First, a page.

During the NHF-1 phase, the set flow rates were already relatively high, with 75% of patients receiving ≥ 60 L/min and 25% ≥ 70 L/min. Indeed, such flow rates were associated with reduced respiratory rate and increased end-expiratory lung inflation at an acceptable level of comfort. This finding might suggest that increasing the clinical boundary of NHF set flow rate to 70–80 L/min might be feasible and associated to improved physiology. Moreover, it could be interesting in future studies to assess the effects of intermediate flow rates (e.g., 1.25 L/kg PBW/min).
The clinical judgement about use of new or modified medical devices must take into account both their ability to achieve physiological and therapeutic goals and their feasibility. The burden of collateral effects associated with the new therapy or with necessary adjunctions (e.g., the risks associated with intravenous sedation needed to tolerate the device) should be clearly minor in comparison to the physiological and clinical gain. Our data indicate that NHF delivered at flows higher than 60 L/min is associated with physiological improvements that needs to be weighed against patient’s tolerance and/or risks of strategies needed to improve tolerance.
Despite being the first investigation on AHRF patients treated by NHF at gas rates higher than 60 L/min, this study has limitations that need to be noted. First, it was an exploratory small physiological study and the clinical relevance of our findings need specific validation. Second, we did not performed esophageal pressure monitoring to quantify the inspiratory effort which is the main cause of self-inflicted lung injury and risk of diaphragm trauma. Third, each study phase lasted for a limited amount of time and the physiological effects might evolve along further treatment with NHF. Fourth, despite randomization, we cannot exclude carry over effect due to the small sample size and lack of wash out phase.
In non-intubated hypoxemic patients, NHF delivered at flow rates higher than 60 L/min provided improvement in physiological effects with the risk of poorer patient’s self-reported comfort. While waiting for larger studies with broader assessment of physiological and clinical outcomes, based on our results, use of NHF delivered at such high rates in clinical practice may deserve close monitoring of the individual patient’s response.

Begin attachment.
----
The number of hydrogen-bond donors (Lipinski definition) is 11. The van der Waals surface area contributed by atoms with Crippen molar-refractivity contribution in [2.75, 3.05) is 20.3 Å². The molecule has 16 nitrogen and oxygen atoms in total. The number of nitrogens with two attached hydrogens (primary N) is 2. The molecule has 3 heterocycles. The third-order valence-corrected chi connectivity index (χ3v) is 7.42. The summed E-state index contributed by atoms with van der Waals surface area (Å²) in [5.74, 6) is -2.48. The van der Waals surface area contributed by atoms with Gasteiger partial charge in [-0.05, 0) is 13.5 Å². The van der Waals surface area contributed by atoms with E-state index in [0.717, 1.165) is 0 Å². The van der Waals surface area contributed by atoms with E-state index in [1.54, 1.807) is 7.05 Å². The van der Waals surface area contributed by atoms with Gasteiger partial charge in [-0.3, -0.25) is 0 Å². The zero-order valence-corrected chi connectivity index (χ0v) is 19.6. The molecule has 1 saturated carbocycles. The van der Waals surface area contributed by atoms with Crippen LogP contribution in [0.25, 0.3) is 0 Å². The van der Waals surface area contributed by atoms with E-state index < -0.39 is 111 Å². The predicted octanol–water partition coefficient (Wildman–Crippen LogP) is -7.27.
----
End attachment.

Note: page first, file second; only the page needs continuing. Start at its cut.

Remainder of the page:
Availability of data and materials
The datasets used and/or analysed during the current study are available from the corresponding author on reasonable request.
Acute hypoxemic respiratory failure
Body mass index
End expiratory lung impedance
- ∆EELIdep :
End expiratory lung impedance of dependent region
- ∆EELInon-dep :
End expiratory lung impedance of non-dependent region
Electrical impedance tomography
Global Inhomogeneity Index
Intensive care unit
Mean arterial pressure
Corrected minute ventilation
Nasal high flow
- PaCO2 :
Arterial partial pressure of CO2
- PaO2/FiO2 :
Arterial partial pressure of oxygen/fraction of inspired oxygen
Predicted body weight
Positive end-expiratory pressure
Patient self-inflicted lung injury
- SAPS II:
Simplified acute physiology score II
Sepsis-related organ failure assessment
- SpO2 :
Peripheral oxygen saturation
Visual numerical scale
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The authors wish to thank Mrs. Marina Leonardelli and Mrs. Patrizia Minunno for administrative support and all the medical and nursing staff of the Policlinico Hospital ICU for their work and support.
The present study was supported in part by institutional funding (Ricerca corrente 2020: “Assistenza respiratoria extracorporea: fisopatologia, microbiologia e profilo biochimico per l’ottimizzazione dell’outcome”) of the Department of Anesthesia, Critical Care and Emergency, Fondazione IRCCS Ca’ Granda Ospedale Maggiore Policlinico, Milan, Italy. Fisher and Paykel provided free of charge the equipment and disposables to deliver nasal high flow support. The funding bodies had no role in the design of the study and collection, analysis, and interpretation of data and in writing the manuscript. All authors read and approved the final manuscript.
Ethics approval and consent to participate
The Ethical Committee of the Fondazione IRCCS Ca’ GrandaOspedale Maggiore Policlinico, Milan, Italy approved the study (reference number: 665_2018), and informed consent was obtained from each patient.
Consent for publication
TM received personal fees from Drager, Fisher and Paykel, BBraun, Mindray, outside the submitted work. GG received personal fees from Drager, Fisher and Paykel, Getinge, Pfizer, MSD, Biotest, outside the submitted work. The other authors declare that they have no competing interests.
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Basile, M.C., Mauri, T., Spinelli, E. et al. Nasal high flow higher than 60 L/min in patients with acute hypoxemic respiratory failure: a physiological study. Crit Care 24, 654 (2020). https://doi.org/10.1186/s13054-020-03344-0
- Acute hypoxemic respiratory failure
- Nasal high flow
- Patient self-inflicted lung injury